Bill to compensate bridge victims also would shelter U

  • Article by: MIKE KASZUBA
  • Star Tribune
  • April 2, 2008 - 10:23 AM

Deep inside a legislative plan to compensate the victims of the Interstate 35W bridge collapse is a proposal that would also take care of someone else -- the University of Minnesota, whose researchers authored a 2001 study of fatigue cracking that confidently stated there was no need to replace the bridge.

The effort to release the university from potential legal claims has been largely overlooked as legislators have debated a proposal that would set aside as much as $40 million for the victims. House-Senate conferees are now considering whether language protecting the university, which is in the Senate version but not in a House version of the plan, should be included in the final legislation.

The chief author of the Senate bill, Sen. Ron Latz, DFL-St. Louis Park, said he added the provision after being approached by the university's general counsel, who wanted "some comfort" that victims accepting state compensation would waive legal claims against the university.

"I just got a note through the grapevine," said Latz, who said he spoke to Mark Rotenberg, the school's general counsel.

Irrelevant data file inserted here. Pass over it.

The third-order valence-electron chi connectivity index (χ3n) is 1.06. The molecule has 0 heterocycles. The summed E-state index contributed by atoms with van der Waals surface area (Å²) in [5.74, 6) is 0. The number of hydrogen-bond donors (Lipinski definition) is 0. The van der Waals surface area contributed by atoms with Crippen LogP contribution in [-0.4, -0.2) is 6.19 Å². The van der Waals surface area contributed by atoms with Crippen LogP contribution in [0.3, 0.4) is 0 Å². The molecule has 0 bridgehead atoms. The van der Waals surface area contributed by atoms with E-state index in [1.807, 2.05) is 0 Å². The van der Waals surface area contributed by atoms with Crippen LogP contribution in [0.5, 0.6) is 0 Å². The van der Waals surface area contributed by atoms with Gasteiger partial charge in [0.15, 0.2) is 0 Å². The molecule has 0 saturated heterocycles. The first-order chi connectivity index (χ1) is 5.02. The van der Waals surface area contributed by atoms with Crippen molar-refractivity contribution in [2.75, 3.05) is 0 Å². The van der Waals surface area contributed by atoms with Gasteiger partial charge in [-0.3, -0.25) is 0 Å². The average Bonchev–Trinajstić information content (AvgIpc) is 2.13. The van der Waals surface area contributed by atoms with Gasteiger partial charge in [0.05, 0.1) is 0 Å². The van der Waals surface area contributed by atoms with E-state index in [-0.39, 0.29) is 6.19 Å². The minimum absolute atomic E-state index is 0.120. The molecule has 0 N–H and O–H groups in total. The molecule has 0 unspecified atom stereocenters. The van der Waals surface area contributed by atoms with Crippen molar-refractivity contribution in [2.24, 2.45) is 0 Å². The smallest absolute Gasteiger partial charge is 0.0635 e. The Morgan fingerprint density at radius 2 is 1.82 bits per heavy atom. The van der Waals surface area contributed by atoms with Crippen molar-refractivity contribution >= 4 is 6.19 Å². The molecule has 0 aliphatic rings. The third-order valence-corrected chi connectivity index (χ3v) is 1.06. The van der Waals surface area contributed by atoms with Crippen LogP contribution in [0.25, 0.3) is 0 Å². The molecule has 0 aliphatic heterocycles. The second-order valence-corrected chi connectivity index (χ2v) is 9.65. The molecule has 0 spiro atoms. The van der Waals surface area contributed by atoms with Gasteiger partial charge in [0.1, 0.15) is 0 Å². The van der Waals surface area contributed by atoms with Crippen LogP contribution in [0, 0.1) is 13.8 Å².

While Rotenberg downplayed the significance of the move, Latz said that he was aware of the 2001 study of the bridge and that he never attempted to hide his intent to protect the university legally. "No one is playing hide the ball," he said.

Rotenberg said he could not recall whether he initiated the dialogue with Latz, and he described the plan to protect the university as a formality because there were no indications any of the bridge-collapse victims were looking to sue the school. "Nobody has suggested even, let alone actually filed a claim, that there was anything wrong with that study," Rotenberg said.

Confident findings

Though the 2001 study did not focus on the bridge's gusset plates -- a factor that federal investigators are now investigating as a possible cause of the collapse -- it was notable for its straightforwardness in giving the bridge a clean bill of health. The study evaluated metal fatigue on the deck truss and concluded that the Minnesota Department of Transportation (MnDOT) "does not need to prematurely replace this bridge because of fatigue cracking, avoiding the high costs associated with such a large project."

Days after the bridge collapse last summer, former state Transportation Commissioner Elwyn Tinklenberg said the study's findings were stated so confidently that he remembered little else regarding the bridge during his tenure.

"Typically, those kinds of studies have -- you know how that stuff is written -- it has all kinds of caveats to it," he said in recalling the study this week. This one, said Tinklenberg, "seemed remarkably straightforward."

A stronger note of concern was raised by engineering consultant URS Inc. when it studied the bridge as a MnDOT consultant beginning in 2003. URS is a private firm that is not being sheltered from lawsuits by the legislation.

According to internal correspondence made public by MnDOT, URS at one point pushed a plan to reinforce the bridge with steel plates but later backed away from what would be a costly remedy. Like the university's study, URS made little mention of the gusset plates in its study.